“This is the Night” is where things do change up a bit. Lacrimosa start to divert from the heavier Metal presence, and focus more on the carnival theme, which is just fine. The only fault with this track is when the vocals in no way match the beat of the song to the point where it just becomes obnoxious. However, this is towards the end, and if you can cope with that, you also get some of the most vibrant music to capture the early carnival era this release has to offer. There’s also some additional range to the male vocals that give it a truly depressing environment, but nothing that can compare to “Refugium.” The rougher vocals take a little to get into on this one, but the keyboard driven song sounds like their interpretation of an operatic performance that really takes an isolated stance that tugs at the heart strings enough to make tears well up inside, if not let one roll down your face by the very end. These two stick out the most, though there’s no denying the rest of the album takes the slower, passionate approach to nice heights, even if it isn’t always as captivating to listen to.
That’s exactly what happens to “Rote Sinfonie,” the longest offering of the recording that starts and ends well, but eventually heads into an extended instrumental piece. While not bad, it becomes a bit repetitive, and at one point the music begins to sound horribly overmodulated with static tearing through the speakers as if the bass had just blown out of them. In fact, I had to take a moment and check to make sure this didn’t happen. Thankfully, this wasn’t the case. After it returns to normal, there’s still a good way to go, and you’ll just end up fading in and out of it as time goes on. Even after the song concludes, the music still continues to fade out with one symphonic note refusing to let it end until engulfed in silence. Had this been the final song, it would have fit the album a little better in placement. Instead, you have a more Darkwave offering with the title track, “Revolution,” which doesn’t sound anything like the previous nine songs. While the heavy guitar riffs sound great, and the atmosphere is pretty rich, it just seems a little tacked on at the very end. That being said, if you made it this far and are happy with what you’ve heard, you’ll still welcome this track and appreciate the additional edge it brings with it.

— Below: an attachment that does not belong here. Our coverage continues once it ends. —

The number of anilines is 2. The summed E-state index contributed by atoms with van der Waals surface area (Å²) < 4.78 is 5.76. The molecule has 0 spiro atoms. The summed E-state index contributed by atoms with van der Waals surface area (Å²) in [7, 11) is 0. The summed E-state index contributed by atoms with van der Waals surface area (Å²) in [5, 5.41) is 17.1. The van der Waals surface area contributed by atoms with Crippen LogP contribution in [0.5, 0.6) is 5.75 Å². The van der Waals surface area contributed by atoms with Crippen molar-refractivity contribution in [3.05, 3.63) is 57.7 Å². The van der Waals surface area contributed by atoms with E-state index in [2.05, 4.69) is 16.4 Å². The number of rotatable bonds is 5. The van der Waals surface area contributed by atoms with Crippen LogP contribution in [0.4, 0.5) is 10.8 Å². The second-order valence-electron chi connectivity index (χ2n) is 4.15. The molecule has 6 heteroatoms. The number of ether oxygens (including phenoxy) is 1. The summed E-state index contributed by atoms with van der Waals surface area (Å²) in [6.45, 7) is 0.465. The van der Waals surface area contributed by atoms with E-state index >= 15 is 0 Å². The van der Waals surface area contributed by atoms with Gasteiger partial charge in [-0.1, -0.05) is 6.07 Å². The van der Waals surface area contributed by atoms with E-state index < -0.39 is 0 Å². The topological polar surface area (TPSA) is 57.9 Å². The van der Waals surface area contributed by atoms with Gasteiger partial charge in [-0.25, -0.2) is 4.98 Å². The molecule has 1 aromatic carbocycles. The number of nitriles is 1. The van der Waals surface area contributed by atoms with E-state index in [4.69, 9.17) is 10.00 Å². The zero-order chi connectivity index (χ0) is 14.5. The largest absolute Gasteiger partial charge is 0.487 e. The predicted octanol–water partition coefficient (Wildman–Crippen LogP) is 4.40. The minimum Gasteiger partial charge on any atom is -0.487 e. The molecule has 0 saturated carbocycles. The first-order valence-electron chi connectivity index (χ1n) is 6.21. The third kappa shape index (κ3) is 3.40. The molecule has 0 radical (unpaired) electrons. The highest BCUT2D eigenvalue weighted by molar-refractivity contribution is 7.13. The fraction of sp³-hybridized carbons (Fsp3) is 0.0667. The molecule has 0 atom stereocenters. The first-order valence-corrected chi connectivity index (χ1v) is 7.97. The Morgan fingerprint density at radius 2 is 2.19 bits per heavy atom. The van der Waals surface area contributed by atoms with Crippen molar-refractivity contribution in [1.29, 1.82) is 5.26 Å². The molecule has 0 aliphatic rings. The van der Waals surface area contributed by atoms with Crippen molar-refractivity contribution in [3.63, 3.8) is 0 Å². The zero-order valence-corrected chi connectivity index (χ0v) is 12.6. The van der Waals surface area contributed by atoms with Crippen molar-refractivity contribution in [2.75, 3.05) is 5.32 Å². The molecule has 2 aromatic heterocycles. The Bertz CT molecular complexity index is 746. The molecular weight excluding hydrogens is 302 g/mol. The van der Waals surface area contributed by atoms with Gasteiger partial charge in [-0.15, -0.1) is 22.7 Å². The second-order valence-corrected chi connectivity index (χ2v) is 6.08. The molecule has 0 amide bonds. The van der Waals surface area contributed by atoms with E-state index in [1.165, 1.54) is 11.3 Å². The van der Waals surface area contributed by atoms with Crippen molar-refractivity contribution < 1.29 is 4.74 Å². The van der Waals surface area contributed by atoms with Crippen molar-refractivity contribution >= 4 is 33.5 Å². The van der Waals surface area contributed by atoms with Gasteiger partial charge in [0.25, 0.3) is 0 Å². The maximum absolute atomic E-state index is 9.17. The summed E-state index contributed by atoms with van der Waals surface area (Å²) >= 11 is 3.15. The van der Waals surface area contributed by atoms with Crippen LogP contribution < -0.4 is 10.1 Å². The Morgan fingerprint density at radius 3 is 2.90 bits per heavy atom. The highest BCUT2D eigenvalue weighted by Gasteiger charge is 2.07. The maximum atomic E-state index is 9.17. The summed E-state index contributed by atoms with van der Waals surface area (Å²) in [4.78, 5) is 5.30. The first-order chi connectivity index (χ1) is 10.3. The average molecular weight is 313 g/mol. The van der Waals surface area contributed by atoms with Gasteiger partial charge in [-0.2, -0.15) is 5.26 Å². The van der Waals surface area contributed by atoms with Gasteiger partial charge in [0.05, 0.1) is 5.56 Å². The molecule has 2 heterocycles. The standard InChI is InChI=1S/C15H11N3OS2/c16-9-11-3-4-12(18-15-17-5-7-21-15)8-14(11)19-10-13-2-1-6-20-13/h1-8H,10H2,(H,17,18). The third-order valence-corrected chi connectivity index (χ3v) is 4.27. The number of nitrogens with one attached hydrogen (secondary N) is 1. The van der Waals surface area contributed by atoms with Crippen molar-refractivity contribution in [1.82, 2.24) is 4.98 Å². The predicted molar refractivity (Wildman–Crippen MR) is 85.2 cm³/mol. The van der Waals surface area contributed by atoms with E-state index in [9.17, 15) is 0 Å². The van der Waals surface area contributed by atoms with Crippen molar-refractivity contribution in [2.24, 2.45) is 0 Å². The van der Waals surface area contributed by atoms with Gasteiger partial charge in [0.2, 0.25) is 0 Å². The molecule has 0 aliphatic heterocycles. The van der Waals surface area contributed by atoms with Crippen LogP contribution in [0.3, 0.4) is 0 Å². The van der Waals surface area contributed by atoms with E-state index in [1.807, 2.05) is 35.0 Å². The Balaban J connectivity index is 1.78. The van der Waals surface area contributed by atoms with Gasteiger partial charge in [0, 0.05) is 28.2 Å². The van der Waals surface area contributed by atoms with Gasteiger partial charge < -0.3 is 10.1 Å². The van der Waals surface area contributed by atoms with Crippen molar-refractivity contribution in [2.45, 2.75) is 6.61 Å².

Revolution by Lacrimosa brings a decent amount of variety to the mix, all the while maintaining their general carnival theme. Anyone who enjoys this sort of Gothic Rock or Metal will find plenty of great songs to be moved by, and many others that are just rather good. Fans of Lacrimosa definitely won’t be let down, and even those who have been on the edge with them, having maybe one or two gripes major enough to keep you from embracing their music, may very well find themselves liking this recording more than some of their previous ones. If you get the chance to at least sample it, you definitely should, as there are plenty of songs on Revolution that deserve to be heard.
01. Irgendein Arsch ist immer unterwegs – 5:03
02. As the World Stood Still for a Day – 3:37
03. Verloren – 7:31
04. This is the Night – 5:26
05. Interlude – 0:45
06. Feuerzug – 4:43
07. Refugium – 4:44
08. Weil Du Hilfe Brauchst – 6:05
09. Rote Sinfonie – 11:06
10. Revolution – 5:23
|Overall Score: 8/10
Digital review copy of this release provided by End of the Light Records via Freeman Promotions.